Tuesday, June 30, 2009

Are Social Networks Working for Businesses?

Social networks definitely get their fair share of hype but are they actually providing any true business value?

Assessing the business value of Web 2.0 is similar to assessing the business value of an analytical (OLAP) database in that the real value of an OLAP is not in the database itself but rather in the "knowledge" gained by analyzing the "patterns" of data within the database. Web 2.0 is the philosophy and associated web-based tools (such as twitter, linkedin, facebook, myspace, orkut, etc.) of creating a more "personalized", "humanizing" web experience. Just as in the case of an OLAP database, the real business value of Web 2.0 is neither in the philosophy nor in the toolset but in the "relationships" and personal information captured about the users that was previously unavailable in Web 1.0. Companies across the world are burning midnight oil trying to decode all of this new data about online relationships hoping to strike gold with profitable insights. Companies such as Facebook have grandiose visions about changing the way people interact over the web and even displacing Google as the "search engine" of choice. Decoding these online relationships in the sea of data within the depths of Web 2.0 could be just the keys needed to unlock unheard of riches!

* Originally posted on ebizQ Forum on June 30, 2009

Friday, June 26, 2009

Is There Such a Thing as "SOA-in-a-Box"?

Given that SOA is an architectural style rather than a product, SOA-in-a-box might be an extreme but an SOA framework can come very close to a "box" if it meets the following criteria:

  1. Provide a comprehensive methodology from inception to retirement. The methodology should describe the method for defining an SOA in terms of a set of building blocks and
    show how the building blocks fit together.
  2. Provide a common vocabulary
  3. Include a list of recommended standards
  4. Provide guidance on implementation patterns
  5. Provide a comprehensive set of "starter" models, templates, samples, best practices, and project management related artifacts.
  6. Contain a prescriptive recommendation of a set of tools and compliant products that can be used to implement the building blocks.

* Originally posted on ebizQ's SOA Forum on June 26, 2009

Sunday, June 21, 2009

Is SOA Being Employed as a Tool for Streamlining or Cutting Budgets, or is SOA a Victim of the Budget Knife Itself?

My opinion: "SOA is not even a factor in the larger discussion of budgets."

Budget decisions are made based on strategic, operational, and tactical objectives - in that order of preference. SOA really should not play a role in that decision as it is the means to an end. That is, SOA is the means to achieving IT alignment with the business with the end goal being becoming more "agile" in meeting the business objectives. So, the budget decision might be to marginalize the priority of a certain set of business objectives, which in turn might nix an SOA initiative. Contrarily, as other business objectives gain priority, SOA should be a consideration in the implementation of those objectives. So, the nutshell is that whether or not SOA gets used as a tool to stream operations or gets the knife itself is really a "side effect" of business level decisions related to long-term goals and objectives.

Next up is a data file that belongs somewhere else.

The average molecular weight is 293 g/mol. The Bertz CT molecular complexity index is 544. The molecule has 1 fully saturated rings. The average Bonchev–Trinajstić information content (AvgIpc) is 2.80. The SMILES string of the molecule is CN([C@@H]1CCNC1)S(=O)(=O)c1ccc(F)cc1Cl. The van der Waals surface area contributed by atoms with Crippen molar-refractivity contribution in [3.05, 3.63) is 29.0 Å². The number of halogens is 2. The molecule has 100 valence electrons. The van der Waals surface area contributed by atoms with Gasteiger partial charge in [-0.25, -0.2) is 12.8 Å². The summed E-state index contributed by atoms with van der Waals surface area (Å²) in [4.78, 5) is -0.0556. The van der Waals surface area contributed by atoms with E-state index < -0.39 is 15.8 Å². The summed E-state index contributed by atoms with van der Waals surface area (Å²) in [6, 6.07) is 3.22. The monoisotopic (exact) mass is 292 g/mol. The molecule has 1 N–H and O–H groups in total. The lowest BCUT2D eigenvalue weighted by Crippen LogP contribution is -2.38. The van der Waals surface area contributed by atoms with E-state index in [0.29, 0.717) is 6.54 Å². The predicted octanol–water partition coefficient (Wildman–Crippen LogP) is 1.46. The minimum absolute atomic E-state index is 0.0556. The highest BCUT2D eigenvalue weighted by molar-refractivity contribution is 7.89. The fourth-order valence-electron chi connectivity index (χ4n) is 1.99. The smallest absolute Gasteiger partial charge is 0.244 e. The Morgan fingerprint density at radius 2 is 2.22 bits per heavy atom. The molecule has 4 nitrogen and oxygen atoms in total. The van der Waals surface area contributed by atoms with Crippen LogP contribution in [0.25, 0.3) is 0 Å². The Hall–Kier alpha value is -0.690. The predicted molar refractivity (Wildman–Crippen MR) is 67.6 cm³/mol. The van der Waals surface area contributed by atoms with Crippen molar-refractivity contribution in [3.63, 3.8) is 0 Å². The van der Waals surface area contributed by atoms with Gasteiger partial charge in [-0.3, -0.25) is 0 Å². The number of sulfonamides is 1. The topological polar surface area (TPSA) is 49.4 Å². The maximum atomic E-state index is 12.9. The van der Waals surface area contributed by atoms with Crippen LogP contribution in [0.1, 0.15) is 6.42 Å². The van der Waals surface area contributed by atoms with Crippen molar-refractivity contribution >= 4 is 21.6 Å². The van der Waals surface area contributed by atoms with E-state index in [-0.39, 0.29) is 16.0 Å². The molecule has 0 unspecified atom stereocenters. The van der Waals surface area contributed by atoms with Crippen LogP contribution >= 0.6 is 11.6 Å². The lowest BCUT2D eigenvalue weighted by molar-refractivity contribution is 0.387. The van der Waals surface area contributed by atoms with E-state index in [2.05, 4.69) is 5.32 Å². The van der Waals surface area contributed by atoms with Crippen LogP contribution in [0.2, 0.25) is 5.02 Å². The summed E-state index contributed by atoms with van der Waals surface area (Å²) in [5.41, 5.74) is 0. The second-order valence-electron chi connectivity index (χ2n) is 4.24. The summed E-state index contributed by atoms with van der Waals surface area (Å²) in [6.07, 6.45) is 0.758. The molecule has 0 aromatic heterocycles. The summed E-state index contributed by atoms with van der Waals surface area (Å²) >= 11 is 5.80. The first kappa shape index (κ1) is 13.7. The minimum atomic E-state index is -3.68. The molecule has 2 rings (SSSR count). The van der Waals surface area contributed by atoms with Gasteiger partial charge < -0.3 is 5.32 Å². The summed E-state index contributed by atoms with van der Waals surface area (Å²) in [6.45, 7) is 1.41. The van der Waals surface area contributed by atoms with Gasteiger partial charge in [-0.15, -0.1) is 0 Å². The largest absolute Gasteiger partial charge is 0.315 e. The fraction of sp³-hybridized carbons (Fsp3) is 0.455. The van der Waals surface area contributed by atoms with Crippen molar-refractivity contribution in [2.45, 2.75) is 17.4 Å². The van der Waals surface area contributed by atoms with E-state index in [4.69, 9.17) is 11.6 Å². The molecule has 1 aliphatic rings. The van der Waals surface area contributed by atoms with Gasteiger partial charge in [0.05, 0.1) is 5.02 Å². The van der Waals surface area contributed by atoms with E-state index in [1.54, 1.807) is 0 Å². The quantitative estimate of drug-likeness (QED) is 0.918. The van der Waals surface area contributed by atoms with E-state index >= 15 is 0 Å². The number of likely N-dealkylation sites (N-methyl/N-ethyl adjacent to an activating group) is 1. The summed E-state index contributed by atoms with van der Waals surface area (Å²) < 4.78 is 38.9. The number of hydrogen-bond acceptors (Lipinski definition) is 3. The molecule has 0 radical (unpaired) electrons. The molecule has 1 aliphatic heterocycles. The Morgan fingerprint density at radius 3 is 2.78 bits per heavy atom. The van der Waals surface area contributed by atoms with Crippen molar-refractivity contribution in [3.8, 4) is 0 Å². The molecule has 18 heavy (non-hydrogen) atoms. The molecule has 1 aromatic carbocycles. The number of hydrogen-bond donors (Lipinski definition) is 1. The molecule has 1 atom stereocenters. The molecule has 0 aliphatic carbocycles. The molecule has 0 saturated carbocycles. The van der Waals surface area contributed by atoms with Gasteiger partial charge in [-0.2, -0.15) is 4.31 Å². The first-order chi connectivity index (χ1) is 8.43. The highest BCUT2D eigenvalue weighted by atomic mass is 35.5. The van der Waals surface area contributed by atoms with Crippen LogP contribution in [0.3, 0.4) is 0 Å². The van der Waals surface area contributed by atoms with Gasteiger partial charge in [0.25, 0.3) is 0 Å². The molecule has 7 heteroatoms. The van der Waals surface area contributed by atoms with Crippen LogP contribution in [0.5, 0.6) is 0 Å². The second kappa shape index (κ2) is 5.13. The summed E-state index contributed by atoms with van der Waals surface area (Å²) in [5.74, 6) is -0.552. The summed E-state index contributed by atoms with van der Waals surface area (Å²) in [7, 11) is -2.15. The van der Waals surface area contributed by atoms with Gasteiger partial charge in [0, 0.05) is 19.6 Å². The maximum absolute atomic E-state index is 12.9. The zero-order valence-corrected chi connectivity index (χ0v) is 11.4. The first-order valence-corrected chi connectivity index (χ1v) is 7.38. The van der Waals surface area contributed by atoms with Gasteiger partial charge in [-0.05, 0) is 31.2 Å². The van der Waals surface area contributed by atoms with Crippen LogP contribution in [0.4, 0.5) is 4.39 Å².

* Originally posted on ebizQ's SOA Forum on June 21, 2009

Saturday, June 13, 2009

Hot off the Press... Silver Line Your Cloud with 6 Strategic Considerations

"Entrusting your company data to the cloud is a serious commitment. Here are six considerations to keep in mind when deciding if a cloud vendor is worthy of that commitment."

Silver Line Your Cloud with 6 Strategic Considerations

Friday, June 5, 2009

What's Killing BI in the Enterprise?

My answer to this question is one that would apply equally to many other enterprise level initiatives such as SOA -- an obsessive focus on technology. Yes, technology is ultimately the vehicle through which the initiative such as SOA or BI is delivered and made available but it is certainly not the end goal. In fact, I would contend that BI and SOA are not end goals either! Rather, the end goal driving at the need for BI is the ability of an organization to be more responsive, proactive, and agile in an ever more competitive marketplace. Having said that, I have seen many an organization where BI and SOA initiatives are driven by technologists, who are much more focused on tools and technologies (and the related concerns of scalability, availabilty, etc.). The end goals are almost forgotten and the desired benefits never materialize. So, technology-based "tunnel vision" is what I think is the leading cause of death for BI projects in the Enterprise.

* Originally posted on ebizQ's SaaS Forum on June 5, 2009

Monday, June 1, 2009

Should SaaS Vendors Offer On-Premise Options?

The answer to the question as posted, in my opinion, is "Why not?" It's like asking "Should Ford's Model T have been made available in colors other than black?" I think the real question here is "Can the SaaS Vendor Offer On-Premise Options?" The answer to this question is much more involved as it depends on the vendor's business model and long-term vision/strategy, what exactly the SaaS vendor is offering, the variability and configurability of the offering, and so forth. But even if the SaaS vendor could somehow package up an "on site" version of its offering, could the client "afford" it with the required initial capital investment, ongoing support expenses, and appropriately skilled resources?

* Originally posted on ebizQ's SaaS Forum on June 1, 2009